Hamas admits it doesn’t know how many hostages are still alive

Hamas official Osama Hamdan said he had no idea how many Israeli hostages were still alive
Hamas official Osama Hamdan said he had no idea how many Israeli hostages were still alive - MOHAMED AZAKIR/REUTERS

A senior Hamas official has admitted the terrorist group has no idea how many of Israel’s remaining 120 hostages in Gaza are alive or dead.

Osama Hamdan, a Hamas spokesman and political bureau member, told CNN that “no one has an idea” how many of the hostages are still alive, and said that any deal to release them must include guarantees of a permanent ceasefire and the complete withdrawal of Israeli forces.

The limited release of Israeli hostages is a crucial part of a three-part ceasefire plan that international brokers including the United States, Qatar and Egypt are trying to help negotiate between Hamas and Israel.

The fate of the hostages who were seized by terrorists and taken to Gaza on Oct 7 has become one of the most pressing and emotive domestic political issues for Benjamin Netanyahu, the Israeli prime minister, who is facing mounting calls from the public to do more.

A total of 251 were kidnapped, and 105 were released during a week-long truce in November. Seven have been rescued from captivity by the Israel Defence Forces (IDF), including four last weekend.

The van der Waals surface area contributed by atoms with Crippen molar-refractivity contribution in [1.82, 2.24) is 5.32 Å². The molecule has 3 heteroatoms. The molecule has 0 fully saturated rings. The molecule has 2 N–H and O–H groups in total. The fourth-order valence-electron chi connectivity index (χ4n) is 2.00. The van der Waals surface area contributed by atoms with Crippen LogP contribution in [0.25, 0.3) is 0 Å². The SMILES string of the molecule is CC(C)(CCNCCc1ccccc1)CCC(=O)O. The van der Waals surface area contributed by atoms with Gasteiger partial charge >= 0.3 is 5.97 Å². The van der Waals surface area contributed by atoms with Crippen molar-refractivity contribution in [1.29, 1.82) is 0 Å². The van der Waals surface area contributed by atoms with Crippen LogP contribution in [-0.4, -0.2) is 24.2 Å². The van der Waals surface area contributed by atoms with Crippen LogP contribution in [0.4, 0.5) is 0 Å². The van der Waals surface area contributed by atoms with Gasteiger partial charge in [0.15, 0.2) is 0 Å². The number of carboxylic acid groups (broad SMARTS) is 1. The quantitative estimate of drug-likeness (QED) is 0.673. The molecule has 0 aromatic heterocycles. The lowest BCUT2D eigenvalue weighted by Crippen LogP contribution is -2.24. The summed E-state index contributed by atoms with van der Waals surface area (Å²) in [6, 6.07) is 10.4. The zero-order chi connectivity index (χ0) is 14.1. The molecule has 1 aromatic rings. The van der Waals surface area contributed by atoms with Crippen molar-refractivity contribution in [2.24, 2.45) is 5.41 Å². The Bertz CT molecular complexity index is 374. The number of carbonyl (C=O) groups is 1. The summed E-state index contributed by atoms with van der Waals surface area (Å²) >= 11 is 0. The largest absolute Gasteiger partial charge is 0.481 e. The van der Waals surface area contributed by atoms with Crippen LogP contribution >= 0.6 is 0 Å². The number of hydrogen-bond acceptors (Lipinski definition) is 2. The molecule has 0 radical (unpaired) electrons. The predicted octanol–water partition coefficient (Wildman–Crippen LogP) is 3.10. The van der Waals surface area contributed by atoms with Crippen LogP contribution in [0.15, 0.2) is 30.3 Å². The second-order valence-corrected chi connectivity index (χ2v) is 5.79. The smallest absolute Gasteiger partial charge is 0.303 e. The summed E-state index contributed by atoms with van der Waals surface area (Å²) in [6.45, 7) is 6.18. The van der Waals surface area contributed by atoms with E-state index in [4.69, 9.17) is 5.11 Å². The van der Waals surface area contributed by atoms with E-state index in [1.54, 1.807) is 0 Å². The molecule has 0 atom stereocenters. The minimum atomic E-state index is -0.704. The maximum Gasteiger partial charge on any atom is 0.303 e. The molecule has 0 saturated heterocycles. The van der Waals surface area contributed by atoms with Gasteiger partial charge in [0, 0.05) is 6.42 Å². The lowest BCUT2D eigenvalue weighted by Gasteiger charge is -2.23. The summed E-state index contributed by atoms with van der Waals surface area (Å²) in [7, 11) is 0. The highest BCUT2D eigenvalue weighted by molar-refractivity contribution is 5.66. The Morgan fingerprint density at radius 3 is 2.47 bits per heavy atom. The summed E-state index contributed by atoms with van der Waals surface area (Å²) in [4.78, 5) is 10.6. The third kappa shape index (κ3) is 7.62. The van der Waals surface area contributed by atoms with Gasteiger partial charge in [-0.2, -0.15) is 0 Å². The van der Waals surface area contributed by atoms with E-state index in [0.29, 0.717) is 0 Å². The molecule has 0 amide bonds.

Among them was Noa Argamani, 26, who was seen in a viral video on Oct 7 pleading for her life while being snatched on a motorbike from the Nova music festival.

Hostages rescued

On Thursday, the commando who led the team who rescued her said her first words were: “Is my mother alive?” Ms Argamani was reunited with her mother, who has terminal brain cancer, later that day.

Another hostage who was freed revealed he was held with Guy Gilboa-Dalal – also captured at the Nova festival – a few months ago, providing the first sign of life for his family.

While the rescue lifted Israel’s morale, it also increased public demands for a quick recovery of the hostages, amid further revelations of their physical and mental abuse in captivity.

Following the raid, the IDF said a negotiated deal would be the best way to release the bulk of the remaining hostages.

However, the current truce deal has stalled over “unworkable” amendments made by Hamas earlier this week.

In his CNN interview in Beirut, Hamdan said the proposal on the table did not meet the group’s demands for an end to the war.

He said Hamas needed “a clear position from Israel to accept the ceasefire, a complete withdrawal from Gaza, and let the Palestinians … determine their future by themselves, the reconstruction, the [lifting] of the siege … and we are ready to talk about a fair deal about the prisoners exchange.”

Speaking to reporters at the G7 summit in Italy on Thursday, Joe Biden, the US president, said he did not believe a deal was imminent but added: “I haven’t lost hope.”

Broaden your horizons with award-winning British journalism. Try The Telegraph free for 3 months with unlimited access to our award-winning website, exclusive app, money-saving offers and more.

Advertisement